Impact of Distributed Battery Energy Storage on Electric Power Transmission and Distribution Systems
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The penetration of Renewable Energy Sources (RES) in electricity grids has increased worldwide over the past decade because of their decreasing costs, especially of Photovoltaic (PV) and wind generation resources with government support for their deployment to counteract global warming effects. Indeed, nowadays, not only utility-scale, but small-scale RES connected at the distribution level are being installed by residential and industrial customers to improve their energy supply and costs. In this context, Energy Storage Systems (ESSs) can be used to facilitate the integration of RES into the grid; Battery Energy Storage Systems (BESSs) being a relatively matured and suitable storage technology for such applications. In particular, distribution systems in some jurisdictions are experiencing an increasing number of new installations of Distributed Energy Resources (DERs), including PV generation accompanied by BESSs, thus, transforming the traditionally passive utility grids into Active Distribution Networks (ADNs), whose operation has the potential to influence the transmission system upstream. Some issues associated with large quantities of DERs connected to ADNs are reduction of transmission level flexibility to accommodate changes at the distribution system, larger frequency deviations due to reduction of system inertia, and various other grid stability issues associated with DER converter interfaces. BESSs can help address some of these problems by providing grid services such as voltage control, oscillation damping, frequency regulation, and active and reactive power control. As a result, appropriate assessment of the integration of distributed DERs on transmission grids, particularly BESSs, is necessary. In this thesis, the impacts of grid-scale and distributed BESSs connected at the distribution system level, on the transmission grid are studied, for which suitable models for steady-state and dynamic analyses are proposed. Thus, first, a dynamic average BESS model is proposed, which comprises a simplified representation of the battery cells to allow simulating the effects of battery degradation, a bidirectional buck-boost converter (dc-to-dc), a Voltage Source Converter (VSC), an ac filter, and associated controls. The decoupled dq-current control of the VSC enables independent control of the BESSs’ active and reactive power injections, thus allowing their operation in several modes studied and improved in this work, namely, constant active and reactive power, constant power factor, voltage regulation, frequency regulation, oscillation damping, and a combination of the last two. The BESS average model is included within a commercial-grade software for power system analysis, validated against a detailed model that considers the high-frequency switching in the converters, and tested for different contingencies when connected to a benchmark system to demonstrate the effectiveness of a grid-scale BESS to provide the services stated earlier. In the second part of the thesis, in order to investigate the effects of distributed BESSs connected to ADNs, on the transmission grid, for dynamic electrical studies, an aggregated black-box BESS model at the boundary bus of the transmission and ADN is proposed. ADN measurements of the aggregated response of the BESSs at the boundary bus with the transmission system are used to develop the aggregated black-box model, which is based on two Neural Networks (NNs), one for active power and the other for reactive power, with their optimal topology obtained using a Genetic Algorithm (GA). Detailed simulations are performed considering multiple BESSs connected to a CIGRE benchmark and located at a load bus of the 9-bus WSCC benchmark transmission network to generate training data for the NNs. Then, the test ADN is replaced by the proposed black-box model, with aggregated models of the loads and PV generation, demonstrating that the model can accurately reproduce the results obtained for trained and untrained events. The main conclusions of this work are that the inclusion of the proposed controllers for the BESS can significantly improve the contribution of both grid-scale and distribute BESSs to the stability of transmission grids. In addition, the need of including the dc-to-dc converter in the BESS model for dynamic studies is demonstrated, especially when degraded batteries are considered, due to the limitations this operating condition creates on the dc-to-dc operation and its associated controller. Finally, the proposed methodology used to develop the black-box model to represent the aggregated response of BEESs is proved to be robust, since this model is shown to accurately reproduce the behavior the aggregated response of the battery systems providing various grid services, not only for the events and associated data used to train the proposed NN-based models, but also for contingencies for which the models were not trained.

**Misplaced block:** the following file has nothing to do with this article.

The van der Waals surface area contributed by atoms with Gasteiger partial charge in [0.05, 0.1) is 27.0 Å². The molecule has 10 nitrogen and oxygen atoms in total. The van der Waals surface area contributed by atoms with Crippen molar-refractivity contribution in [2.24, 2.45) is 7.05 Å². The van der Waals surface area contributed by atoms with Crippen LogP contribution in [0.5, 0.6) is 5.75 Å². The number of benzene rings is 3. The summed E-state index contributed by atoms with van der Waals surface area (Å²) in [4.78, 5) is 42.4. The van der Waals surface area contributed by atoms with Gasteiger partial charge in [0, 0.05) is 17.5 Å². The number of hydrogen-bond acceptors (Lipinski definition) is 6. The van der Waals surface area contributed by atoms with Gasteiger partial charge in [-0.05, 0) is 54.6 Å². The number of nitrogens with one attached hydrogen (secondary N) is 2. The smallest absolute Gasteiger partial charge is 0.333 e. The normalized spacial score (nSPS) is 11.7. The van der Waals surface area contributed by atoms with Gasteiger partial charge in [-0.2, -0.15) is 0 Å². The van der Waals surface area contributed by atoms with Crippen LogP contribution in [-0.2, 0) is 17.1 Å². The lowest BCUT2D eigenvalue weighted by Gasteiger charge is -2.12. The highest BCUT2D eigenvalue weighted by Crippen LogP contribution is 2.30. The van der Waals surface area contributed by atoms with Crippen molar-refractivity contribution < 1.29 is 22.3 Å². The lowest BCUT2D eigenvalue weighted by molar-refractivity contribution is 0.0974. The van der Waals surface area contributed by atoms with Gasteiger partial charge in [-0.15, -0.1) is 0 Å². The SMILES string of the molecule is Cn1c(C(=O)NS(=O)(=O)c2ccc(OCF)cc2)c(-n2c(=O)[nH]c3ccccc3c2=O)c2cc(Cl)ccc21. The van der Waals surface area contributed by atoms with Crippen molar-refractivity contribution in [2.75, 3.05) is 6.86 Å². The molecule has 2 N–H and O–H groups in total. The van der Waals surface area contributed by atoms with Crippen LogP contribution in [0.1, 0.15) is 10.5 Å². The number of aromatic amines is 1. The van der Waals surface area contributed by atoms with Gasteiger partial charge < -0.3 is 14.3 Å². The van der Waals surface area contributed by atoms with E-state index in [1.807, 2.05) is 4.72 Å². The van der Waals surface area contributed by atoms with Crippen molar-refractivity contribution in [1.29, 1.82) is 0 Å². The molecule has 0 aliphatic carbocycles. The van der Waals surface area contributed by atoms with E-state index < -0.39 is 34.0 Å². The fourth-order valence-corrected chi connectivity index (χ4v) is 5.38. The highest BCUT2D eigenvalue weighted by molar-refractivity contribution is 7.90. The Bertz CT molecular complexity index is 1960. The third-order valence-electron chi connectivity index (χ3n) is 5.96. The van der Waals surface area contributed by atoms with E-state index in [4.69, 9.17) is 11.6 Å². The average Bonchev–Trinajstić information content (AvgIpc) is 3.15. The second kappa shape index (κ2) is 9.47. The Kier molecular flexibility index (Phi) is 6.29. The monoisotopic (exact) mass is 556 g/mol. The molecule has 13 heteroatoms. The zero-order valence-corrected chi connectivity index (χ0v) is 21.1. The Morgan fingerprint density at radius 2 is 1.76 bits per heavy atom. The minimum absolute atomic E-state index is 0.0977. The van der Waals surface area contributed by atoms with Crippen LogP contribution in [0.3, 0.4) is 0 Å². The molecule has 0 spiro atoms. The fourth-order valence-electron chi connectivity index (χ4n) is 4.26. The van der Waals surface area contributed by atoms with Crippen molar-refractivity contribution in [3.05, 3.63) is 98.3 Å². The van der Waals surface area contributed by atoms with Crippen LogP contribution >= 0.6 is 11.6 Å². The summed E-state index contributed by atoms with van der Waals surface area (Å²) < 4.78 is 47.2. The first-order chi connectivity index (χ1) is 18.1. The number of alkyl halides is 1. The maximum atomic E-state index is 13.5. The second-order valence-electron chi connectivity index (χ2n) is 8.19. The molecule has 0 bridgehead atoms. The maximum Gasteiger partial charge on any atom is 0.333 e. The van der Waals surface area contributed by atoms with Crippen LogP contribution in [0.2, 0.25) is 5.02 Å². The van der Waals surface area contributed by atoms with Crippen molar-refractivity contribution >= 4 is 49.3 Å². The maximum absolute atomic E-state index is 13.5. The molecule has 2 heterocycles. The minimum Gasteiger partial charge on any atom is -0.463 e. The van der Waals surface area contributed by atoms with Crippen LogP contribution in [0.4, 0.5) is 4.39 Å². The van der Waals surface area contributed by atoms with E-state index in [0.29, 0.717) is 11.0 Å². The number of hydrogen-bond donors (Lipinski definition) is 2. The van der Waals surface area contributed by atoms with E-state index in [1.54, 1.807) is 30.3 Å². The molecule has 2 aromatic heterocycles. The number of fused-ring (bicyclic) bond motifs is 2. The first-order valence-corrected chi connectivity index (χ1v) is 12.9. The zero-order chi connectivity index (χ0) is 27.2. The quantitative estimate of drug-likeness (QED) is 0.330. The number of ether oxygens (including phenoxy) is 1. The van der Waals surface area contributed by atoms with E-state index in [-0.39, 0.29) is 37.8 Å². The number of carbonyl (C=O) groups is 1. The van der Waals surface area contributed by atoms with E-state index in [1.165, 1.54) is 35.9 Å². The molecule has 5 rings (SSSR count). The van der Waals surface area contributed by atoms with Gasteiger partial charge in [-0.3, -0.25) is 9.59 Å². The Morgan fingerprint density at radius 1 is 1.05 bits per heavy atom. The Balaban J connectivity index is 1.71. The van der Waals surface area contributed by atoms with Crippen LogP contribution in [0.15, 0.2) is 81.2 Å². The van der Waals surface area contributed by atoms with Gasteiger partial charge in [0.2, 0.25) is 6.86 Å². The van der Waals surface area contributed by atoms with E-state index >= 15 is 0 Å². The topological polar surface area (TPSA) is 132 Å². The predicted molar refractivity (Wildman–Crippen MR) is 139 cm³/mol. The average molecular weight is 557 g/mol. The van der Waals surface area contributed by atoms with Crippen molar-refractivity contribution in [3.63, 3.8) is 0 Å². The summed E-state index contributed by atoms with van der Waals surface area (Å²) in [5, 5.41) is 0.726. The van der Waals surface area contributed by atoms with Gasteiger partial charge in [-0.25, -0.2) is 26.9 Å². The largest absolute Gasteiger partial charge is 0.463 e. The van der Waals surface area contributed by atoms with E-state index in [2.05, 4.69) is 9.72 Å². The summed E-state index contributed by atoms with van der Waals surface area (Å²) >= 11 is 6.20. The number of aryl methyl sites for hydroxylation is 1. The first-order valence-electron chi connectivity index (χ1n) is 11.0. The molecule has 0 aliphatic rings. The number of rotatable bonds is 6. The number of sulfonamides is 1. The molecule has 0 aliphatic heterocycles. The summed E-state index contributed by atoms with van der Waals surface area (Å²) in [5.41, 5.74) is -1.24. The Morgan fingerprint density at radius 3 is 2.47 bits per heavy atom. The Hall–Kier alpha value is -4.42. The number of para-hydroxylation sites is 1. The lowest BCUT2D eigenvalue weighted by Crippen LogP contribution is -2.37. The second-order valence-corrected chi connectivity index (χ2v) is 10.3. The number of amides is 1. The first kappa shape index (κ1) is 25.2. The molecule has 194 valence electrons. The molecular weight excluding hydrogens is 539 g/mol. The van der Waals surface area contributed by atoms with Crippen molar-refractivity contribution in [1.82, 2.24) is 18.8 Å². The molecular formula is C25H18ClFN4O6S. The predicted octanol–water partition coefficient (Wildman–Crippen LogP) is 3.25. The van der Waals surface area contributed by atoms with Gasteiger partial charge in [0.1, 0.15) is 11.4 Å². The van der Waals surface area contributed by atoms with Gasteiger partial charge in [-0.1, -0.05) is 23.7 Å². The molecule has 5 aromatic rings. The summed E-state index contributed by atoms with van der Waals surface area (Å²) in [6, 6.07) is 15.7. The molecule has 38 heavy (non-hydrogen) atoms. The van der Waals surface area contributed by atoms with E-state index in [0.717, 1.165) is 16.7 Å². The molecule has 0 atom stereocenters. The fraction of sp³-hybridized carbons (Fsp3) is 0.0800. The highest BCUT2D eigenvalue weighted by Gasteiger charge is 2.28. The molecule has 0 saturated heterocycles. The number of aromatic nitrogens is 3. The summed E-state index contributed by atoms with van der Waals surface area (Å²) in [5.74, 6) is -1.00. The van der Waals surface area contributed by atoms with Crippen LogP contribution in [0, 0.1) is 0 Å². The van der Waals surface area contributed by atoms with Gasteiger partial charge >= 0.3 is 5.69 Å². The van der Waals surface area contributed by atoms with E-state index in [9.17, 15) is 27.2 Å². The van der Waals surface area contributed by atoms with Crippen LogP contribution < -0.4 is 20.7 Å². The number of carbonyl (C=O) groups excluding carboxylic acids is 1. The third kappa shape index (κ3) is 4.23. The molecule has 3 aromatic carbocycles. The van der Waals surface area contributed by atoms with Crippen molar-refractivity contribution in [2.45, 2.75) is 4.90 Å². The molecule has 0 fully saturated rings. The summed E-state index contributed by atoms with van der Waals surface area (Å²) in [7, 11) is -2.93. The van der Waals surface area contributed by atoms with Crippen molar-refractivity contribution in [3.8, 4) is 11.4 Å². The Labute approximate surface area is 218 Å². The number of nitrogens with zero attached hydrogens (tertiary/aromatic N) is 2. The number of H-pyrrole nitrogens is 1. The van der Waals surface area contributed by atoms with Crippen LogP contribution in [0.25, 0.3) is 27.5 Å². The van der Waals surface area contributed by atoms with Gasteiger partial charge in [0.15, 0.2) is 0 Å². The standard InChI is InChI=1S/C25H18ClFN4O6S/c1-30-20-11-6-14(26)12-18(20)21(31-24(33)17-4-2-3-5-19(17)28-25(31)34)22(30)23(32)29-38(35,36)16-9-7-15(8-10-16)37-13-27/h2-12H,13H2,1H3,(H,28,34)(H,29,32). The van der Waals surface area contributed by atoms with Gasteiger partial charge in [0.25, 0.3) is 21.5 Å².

Cite this version of the work
Fabian Calero (2021). Impact of Distributed Battery Energy Storage on Electric Power Transmission and Distribution Systems. UWSpace. http://hdl.handle.net/10012/16617